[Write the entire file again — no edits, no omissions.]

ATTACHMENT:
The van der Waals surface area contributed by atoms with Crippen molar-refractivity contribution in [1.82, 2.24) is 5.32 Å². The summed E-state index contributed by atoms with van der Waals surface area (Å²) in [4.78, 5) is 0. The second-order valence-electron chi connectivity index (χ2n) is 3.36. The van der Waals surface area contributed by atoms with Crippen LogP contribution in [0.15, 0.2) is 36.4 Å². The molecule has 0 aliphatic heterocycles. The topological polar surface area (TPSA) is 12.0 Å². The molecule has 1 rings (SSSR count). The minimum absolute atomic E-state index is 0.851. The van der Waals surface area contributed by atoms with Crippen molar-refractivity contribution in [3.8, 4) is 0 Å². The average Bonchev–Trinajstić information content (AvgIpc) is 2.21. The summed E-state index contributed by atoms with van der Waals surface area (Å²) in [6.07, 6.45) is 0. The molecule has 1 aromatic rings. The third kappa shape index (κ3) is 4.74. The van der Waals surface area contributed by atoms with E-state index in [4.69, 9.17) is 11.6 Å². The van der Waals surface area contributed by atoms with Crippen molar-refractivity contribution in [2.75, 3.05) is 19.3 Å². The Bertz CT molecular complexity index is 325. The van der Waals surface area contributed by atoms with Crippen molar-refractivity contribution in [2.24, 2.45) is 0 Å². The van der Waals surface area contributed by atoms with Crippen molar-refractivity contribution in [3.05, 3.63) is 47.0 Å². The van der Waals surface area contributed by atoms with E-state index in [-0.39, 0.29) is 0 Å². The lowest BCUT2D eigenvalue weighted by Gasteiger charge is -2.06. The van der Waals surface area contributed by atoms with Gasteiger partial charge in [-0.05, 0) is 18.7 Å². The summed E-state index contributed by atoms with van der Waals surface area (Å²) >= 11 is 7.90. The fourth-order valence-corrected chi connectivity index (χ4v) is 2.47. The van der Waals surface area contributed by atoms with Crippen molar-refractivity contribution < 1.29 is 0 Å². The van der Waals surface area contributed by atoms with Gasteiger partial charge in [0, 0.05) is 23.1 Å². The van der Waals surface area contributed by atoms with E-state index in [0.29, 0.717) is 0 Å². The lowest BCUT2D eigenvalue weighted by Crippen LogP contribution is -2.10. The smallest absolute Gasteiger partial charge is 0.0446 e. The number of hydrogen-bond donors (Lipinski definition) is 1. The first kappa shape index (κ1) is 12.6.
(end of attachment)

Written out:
The van der Waals surface area contributed by atoms with Crippen molar-refractivity contribution in [1.82, 2.24) is 5.32 Å². The summed E-state index contributed by atoms with van der Waals surface area (Å²) in [4.78, 5) is 0. The second-order valence-electron chi connectivity index (χ2n) is 3.36. The van der Waals surface area contributed by atoms with Crippen LogP contribution in [0.15, 0.2) is 36.4 Å². The molecule has 0 aliphatic heterocycles. The topological polar surface area (TPSA) is 12.0 Å². The molecule has 1 rings (SSSR count). The minimum absolute atomic E-state index is 0.851. The van der Waals surface area contributed by atoms with Crippen molar-refractivity contribution in [3.8, 4) is 0 Å². The average Bonchev–Trinajstić information content (AvgIpc) is 2.21. The summed E-state index contributed by atoms with van der Waals surface area (Å²) in [6.07, 6.45) is 0. The molecule has 1 aromatic rings. The third kappa shape index (κ3) is 4.74. The van der Waals surface area contributed by atoms with E-state index in [4.69, 9.17) is 11.6 Å². The van der Waals surface area contributed by atoms with Crippen molar-refractivity contribution in [2.75, 3.05) is 19.3 Å². The Bertz CT molecular complexity index is 325. The van der Waals surface area contributed by atoms with Crippen molar-refractivity contribution in [2.24, 2.45) is 0 Å². The van der Waals surface area contributed by atoms with Crippen molar-refractivity contribution in [3.05, 3.63) is 47.0 Å². The van der Waals surface area contributed by atoms with E-state index in [-0.39, 0.29) is 0 Å². The lowest BCUT2D eigenvalue weighted by Gasteiger charge is -2.06. The van der Waals surface area contributed by atoms with Gasteiger partial charge in [-0.05, 0) is 18.7 Å². The summed E-state index contributed by atoms with van der Waals surface area (Å²) >= 11 is 7.90. The fourth-order valence-corrected chi connectivity index (χ4v) is 2.47. The van der Waals surface area contributed by atoms with Crippen molar-refractivity contribution < 1.29 is 0 Å². The van der Waals surface area contributed by atoms with Gasteiger partial charge in [0, 0.05) is 23.1 Å². The van der Waals surface area contributed by atoms with E-state index in [0.29, 0.717) is 0 Å². The lowest BCUT2D eigenvalue weighted by Crippen LogP contribution is -2.10. The smallest absolute Gasteiger partial charge is 0.0446 e. The number of hydrogen-bond donors (Lipinski definition) is 1. The first kappa shape index (κ1) is 12.6.